Spring was approaching quickly and I was getting really fired up
about opening day. I stopped to talk to Trout to pump him for some
information on where he thought
I should fish opening day. Trout looked at me and said he was quite
puzzled,. "You want me to tell you where to catch a big trout? Where
is the fun in that? You
need to earn your own trout. Get out there and catch a big one and
report back to me on your outing on opening day. I don't want to hear
about any little ones
Eight days flew by quickly and It was opening day. I caught a
couple decent trout and lost one big one. I thought about what Trout
had said throughout the winter. I fished
all day and went to the nursing home at dark to tell Trout about the
day. I walked directly to his room to talk to him. His bed was empty
and all of his belongings were
removed from the room . I was really freaked out. I went directly to
the nurse's station. I was afraid to ask the charge nurse where Trout
was. The charge nurse handed me
a sealed envelope. It had "Spinner" written on the outside. I opened
the envelope This was all that was printed on the paper.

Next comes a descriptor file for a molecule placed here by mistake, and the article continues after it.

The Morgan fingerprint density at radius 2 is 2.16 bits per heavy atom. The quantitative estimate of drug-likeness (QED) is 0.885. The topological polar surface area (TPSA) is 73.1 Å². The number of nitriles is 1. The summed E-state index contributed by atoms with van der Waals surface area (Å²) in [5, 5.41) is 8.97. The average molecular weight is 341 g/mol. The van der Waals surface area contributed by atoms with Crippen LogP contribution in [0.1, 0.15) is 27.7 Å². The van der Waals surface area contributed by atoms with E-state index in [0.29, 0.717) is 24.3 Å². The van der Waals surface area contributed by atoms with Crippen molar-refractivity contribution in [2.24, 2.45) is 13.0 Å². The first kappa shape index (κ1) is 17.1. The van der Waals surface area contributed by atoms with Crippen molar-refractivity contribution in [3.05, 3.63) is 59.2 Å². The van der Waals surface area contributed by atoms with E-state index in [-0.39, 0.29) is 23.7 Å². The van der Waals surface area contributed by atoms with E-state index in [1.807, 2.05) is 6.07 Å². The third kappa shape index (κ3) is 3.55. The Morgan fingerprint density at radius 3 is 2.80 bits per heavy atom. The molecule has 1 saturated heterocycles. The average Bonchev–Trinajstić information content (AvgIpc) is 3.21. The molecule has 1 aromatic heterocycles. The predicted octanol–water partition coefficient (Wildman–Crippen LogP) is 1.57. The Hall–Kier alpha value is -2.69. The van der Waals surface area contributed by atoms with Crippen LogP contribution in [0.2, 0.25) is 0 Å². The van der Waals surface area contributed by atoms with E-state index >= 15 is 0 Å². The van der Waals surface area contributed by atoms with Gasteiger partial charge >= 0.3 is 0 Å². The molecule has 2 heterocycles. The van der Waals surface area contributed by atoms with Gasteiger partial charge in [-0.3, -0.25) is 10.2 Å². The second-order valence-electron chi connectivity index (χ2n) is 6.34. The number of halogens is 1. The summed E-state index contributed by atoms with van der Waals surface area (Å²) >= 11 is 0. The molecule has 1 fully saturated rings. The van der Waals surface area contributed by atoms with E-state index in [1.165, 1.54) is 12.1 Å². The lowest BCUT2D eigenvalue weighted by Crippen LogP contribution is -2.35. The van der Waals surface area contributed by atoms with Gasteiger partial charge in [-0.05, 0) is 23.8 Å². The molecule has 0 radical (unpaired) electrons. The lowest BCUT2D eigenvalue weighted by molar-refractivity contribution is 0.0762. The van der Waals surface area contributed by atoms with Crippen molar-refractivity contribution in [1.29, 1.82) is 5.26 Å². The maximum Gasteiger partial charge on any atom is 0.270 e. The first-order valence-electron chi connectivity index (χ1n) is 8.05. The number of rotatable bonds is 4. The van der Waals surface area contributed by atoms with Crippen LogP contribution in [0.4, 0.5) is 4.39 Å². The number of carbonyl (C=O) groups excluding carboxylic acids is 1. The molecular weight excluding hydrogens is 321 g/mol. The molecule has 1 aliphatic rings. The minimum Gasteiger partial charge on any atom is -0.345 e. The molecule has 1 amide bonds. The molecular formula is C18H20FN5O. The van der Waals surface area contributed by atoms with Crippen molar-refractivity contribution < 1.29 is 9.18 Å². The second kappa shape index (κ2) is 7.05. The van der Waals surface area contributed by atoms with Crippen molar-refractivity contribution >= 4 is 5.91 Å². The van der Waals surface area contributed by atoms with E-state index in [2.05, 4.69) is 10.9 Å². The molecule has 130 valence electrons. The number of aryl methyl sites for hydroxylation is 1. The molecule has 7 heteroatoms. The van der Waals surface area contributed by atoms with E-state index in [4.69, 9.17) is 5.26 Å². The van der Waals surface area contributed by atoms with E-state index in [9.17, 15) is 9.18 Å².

I asked the charge nurse for some details. She told me that Trout
had contacted the doctor wanted to be discharged. The
doctor was hesitant to discharge Trout. Trout was not healed 100 percent.
Trout insisted on being discharged. Trout was picked up late Friday night. He
wanted to get home and clean his gear and get ready for opening morning the next
As I was driving home I started think about what the charge
nurse and I talked about. Her demeanor was odd. She seemed sad when
she talked about Trout. When I got home I told Barb about the the
whole thing. Barb listened very closely. We were about to fall asleep
and Barb rolled over and said: "Len I am not sure if you know this
about the nursing home. There is a confidentiality requirement there.
Nurses are not allowed to release medical information to non family
members." I thought lots about Trout that night. Did Trout get
discharged or did he go to the Big Trout Stream In The Sky?
All of this happened the winter of 2001. I have not seen Trout on
the streams and have not heard of him since our last lie swapping at
the nursing home. I have made a special effort to try to fish some of
the streams he told me about. I like to think he is still out there catching Massive trout.
I often think of Trout when I am fishing these days. I smile
when I remember Trout's eyes squinted and hearing the tone of his
voice ringing in my ears about the big one that got away.
Based on a true story
Len with his nets that are just like Trout's legendary nets.